3 Ways You Think You’re “Job Hunting” But Really Aren’t
So I’ve been in the recruitment scene for a while now, and I was fortunate to have had the chance to work with different young individuals on their approach towards applying for jobs. At this point, I write this article with a little bit of frustration from hearing the usual “I’ve been job hunting for ages, but I haven’t been finding anything!”
I’m writing this because I want to shed some light on the misconceptions we have around the concept of job hunting, and what really counts as “Job hunting”.
Here are 3 things that a lot of people do and believe that because they’re doing these things, they’re actually “Job hunting” and trying really hard. This belief is the core of the frustration of young people, mostly because none of the things ever bring any tangible results.
1- Sending an empty email with your CV
The top mistake that I see so many people making is spamming their CV everywhere, and doing it without any context what so ever. You need to understand that every company receives at least 5 empty emails with CVs per week, and this is IF they’re a small company. Can you imagine how many emails a big company receives? Sending an empty email without writing any form of a personalized email to the person you're addressing makes you appear lazy, uninterested in the company, and just looking for anything at this point. As an employer, I’m uninterested in hiring someone who’s looking for “Anything”, I want someone who wants my company, and is genuinely interested in our mission.
2- Generic cover letters
“I am looking to work in an exciting place that matches my education and experience.” How almost every cover letter starts.
Now, that’s a given, why would you write something that sounds like you just copied off Google? If you’re applying for a company, tell the company why you’re applying for this specific company, tell them what caught your interest, tell them why you think you’d actually be a good fit for them. Stop worrying about sounding professional by using generic fancy CV words and use your cover letter for a more personal approach, that’s the way to go.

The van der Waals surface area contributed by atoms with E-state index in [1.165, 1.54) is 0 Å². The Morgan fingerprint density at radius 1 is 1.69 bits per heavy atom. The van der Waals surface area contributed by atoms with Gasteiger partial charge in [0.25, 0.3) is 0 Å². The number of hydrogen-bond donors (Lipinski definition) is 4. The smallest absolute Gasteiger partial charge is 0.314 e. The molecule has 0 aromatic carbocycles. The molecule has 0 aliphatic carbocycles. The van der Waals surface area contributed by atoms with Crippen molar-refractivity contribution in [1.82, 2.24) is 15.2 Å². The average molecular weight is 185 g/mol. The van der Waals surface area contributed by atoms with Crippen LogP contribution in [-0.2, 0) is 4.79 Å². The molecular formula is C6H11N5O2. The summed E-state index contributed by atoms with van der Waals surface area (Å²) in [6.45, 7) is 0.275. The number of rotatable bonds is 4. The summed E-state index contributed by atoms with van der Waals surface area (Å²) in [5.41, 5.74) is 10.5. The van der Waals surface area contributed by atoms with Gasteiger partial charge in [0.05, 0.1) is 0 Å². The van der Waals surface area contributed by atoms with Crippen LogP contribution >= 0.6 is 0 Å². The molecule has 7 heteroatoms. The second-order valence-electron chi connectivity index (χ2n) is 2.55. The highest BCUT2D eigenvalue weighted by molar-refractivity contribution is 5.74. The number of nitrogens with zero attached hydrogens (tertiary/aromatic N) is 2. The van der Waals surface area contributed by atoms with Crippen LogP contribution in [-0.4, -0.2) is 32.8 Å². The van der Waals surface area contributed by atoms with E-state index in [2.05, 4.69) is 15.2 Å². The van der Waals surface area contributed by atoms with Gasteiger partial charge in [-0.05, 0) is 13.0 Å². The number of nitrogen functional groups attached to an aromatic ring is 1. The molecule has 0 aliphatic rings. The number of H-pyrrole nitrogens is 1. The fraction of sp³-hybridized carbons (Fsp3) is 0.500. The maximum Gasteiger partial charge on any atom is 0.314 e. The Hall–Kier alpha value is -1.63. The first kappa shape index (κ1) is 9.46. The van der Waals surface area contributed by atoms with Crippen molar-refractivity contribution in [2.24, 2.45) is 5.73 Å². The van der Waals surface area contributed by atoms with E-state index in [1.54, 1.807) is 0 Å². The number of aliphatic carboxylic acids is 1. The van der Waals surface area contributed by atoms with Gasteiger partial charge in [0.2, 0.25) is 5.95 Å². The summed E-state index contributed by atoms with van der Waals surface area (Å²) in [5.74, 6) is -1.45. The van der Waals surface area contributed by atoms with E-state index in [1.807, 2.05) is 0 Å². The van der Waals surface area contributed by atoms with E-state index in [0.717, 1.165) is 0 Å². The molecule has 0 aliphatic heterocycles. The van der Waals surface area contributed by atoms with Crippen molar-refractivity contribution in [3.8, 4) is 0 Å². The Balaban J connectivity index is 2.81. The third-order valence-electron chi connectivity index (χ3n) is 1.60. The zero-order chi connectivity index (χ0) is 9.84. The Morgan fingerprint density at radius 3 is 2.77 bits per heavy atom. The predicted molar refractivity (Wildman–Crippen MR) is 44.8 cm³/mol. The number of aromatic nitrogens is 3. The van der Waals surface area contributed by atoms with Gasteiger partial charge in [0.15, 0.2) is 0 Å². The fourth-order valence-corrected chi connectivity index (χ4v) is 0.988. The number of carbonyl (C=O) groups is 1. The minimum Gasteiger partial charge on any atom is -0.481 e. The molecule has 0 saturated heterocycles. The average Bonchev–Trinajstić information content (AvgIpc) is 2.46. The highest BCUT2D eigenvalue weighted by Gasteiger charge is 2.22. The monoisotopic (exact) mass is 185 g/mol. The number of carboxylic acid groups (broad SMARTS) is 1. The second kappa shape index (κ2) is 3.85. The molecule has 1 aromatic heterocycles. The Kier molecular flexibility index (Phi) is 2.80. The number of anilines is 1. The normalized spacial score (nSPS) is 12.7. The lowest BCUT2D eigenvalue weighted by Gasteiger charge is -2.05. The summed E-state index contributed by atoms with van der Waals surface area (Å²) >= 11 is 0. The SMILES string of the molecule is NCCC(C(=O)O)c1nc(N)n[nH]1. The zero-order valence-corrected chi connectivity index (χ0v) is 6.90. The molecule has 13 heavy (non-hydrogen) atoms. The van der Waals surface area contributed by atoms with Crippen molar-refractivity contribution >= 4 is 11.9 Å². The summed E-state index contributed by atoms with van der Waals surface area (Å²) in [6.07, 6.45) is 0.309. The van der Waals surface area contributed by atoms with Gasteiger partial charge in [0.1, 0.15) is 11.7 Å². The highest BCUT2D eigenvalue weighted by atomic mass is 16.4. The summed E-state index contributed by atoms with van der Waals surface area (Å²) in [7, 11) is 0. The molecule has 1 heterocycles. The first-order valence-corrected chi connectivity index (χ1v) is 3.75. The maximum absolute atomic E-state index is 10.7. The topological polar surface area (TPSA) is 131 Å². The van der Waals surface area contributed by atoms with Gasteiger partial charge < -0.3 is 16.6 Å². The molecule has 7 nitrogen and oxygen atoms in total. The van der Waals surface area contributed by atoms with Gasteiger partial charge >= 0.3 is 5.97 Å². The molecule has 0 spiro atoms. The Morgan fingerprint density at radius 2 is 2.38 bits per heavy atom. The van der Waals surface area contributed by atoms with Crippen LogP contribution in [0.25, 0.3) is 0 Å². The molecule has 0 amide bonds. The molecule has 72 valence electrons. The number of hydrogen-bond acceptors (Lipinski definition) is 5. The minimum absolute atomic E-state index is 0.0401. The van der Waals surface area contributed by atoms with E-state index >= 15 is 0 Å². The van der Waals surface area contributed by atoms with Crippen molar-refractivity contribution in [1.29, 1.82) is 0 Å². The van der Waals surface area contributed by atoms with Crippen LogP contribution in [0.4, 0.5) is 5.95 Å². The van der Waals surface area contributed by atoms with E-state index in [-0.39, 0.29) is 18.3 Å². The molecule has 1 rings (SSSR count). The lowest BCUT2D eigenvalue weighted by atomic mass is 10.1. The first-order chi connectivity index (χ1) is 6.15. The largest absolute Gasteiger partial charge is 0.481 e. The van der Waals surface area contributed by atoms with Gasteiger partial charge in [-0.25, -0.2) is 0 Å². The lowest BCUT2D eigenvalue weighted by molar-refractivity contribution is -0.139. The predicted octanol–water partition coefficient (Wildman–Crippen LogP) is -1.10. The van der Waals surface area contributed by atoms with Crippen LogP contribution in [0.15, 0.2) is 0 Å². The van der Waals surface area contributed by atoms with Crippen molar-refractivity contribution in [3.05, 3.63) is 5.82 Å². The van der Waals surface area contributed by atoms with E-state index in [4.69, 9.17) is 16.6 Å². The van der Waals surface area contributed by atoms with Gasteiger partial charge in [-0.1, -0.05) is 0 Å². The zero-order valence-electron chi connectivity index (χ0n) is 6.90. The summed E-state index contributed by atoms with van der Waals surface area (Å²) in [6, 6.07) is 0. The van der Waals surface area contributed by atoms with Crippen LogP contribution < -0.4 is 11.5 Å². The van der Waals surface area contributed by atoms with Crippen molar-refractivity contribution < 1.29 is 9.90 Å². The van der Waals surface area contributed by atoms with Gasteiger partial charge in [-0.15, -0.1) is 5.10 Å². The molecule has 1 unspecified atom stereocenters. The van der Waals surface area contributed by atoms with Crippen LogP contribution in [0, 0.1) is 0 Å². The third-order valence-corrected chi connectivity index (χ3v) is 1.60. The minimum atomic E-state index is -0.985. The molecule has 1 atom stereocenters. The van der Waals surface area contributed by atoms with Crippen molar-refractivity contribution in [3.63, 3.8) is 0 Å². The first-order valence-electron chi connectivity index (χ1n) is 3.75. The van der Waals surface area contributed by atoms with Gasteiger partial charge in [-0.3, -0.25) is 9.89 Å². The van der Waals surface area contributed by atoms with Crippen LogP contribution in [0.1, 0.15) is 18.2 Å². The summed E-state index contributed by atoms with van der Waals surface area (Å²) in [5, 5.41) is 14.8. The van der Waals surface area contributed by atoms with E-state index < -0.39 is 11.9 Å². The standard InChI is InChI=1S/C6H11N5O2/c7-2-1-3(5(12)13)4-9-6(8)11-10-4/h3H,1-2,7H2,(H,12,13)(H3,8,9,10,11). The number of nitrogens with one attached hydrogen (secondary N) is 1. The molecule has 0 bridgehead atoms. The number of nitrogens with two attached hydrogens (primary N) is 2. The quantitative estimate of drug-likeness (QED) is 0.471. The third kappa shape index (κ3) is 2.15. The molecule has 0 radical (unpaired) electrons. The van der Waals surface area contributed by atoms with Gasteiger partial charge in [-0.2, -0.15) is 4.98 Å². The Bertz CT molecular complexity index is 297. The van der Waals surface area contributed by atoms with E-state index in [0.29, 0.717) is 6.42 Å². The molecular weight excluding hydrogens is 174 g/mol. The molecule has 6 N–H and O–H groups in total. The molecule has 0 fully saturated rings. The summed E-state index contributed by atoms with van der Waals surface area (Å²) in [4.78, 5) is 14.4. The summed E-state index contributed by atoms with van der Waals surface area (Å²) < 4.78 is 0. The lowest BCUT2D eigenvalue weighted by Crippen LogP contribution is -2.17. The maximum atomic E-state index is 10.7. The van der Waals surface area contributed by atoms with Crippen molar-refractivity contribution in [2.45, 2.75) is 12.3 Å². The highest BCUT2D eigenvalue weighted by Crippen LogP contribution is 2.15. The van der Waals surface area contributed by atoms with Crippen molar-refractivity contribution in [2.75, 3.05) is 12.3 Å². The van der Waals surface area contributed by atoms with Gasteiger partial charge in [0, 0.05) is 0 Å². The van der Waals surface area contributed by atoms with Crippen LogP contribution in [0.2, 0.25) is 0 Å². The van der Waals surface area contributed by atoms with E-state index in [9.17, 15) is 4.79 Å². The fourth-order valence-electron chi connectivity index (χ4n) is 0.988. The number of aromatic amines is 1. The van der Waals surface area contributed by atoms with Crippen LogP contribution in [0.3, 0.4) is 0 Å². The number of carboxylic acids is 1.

3- Applying with CVs that have spelling mistakes
Look, I wish I can write a lot under this point, but it's 2017 if an employer can't trust you to spell check your own CV, do you think they’ll trust you with a job?
None of us have great language skills and that’s okay, but you have to overcome your weaknesses by checking your spelling through different tools, and checking with people/friends if your language is correct or not.
Bottom line is:
The bigger the attitude you have of “I just want any job!”, the less likely you are to get hired by anyone.
The way to do it? Here’s a simple process:
1- Ask yourself and outline the type of companies you’d enjoy working for.
2- Research and make a list of these companies in your country.
3- Try to find a direct point of contact in the company (LinkedIn is perfect for this)
4- Apply with a personalized email/cover letter/CV. Tell them WHY you’re applying and tell them why they should take a minute to notice you.
The job scene out there is tough, yes. But you just need the right approach, and we’re more than happy to support you through that at Majra as well. Feel free to get in touch with us at firstname.lastname@example.org for more support on how you could apply in a more personalized manner for vacancies.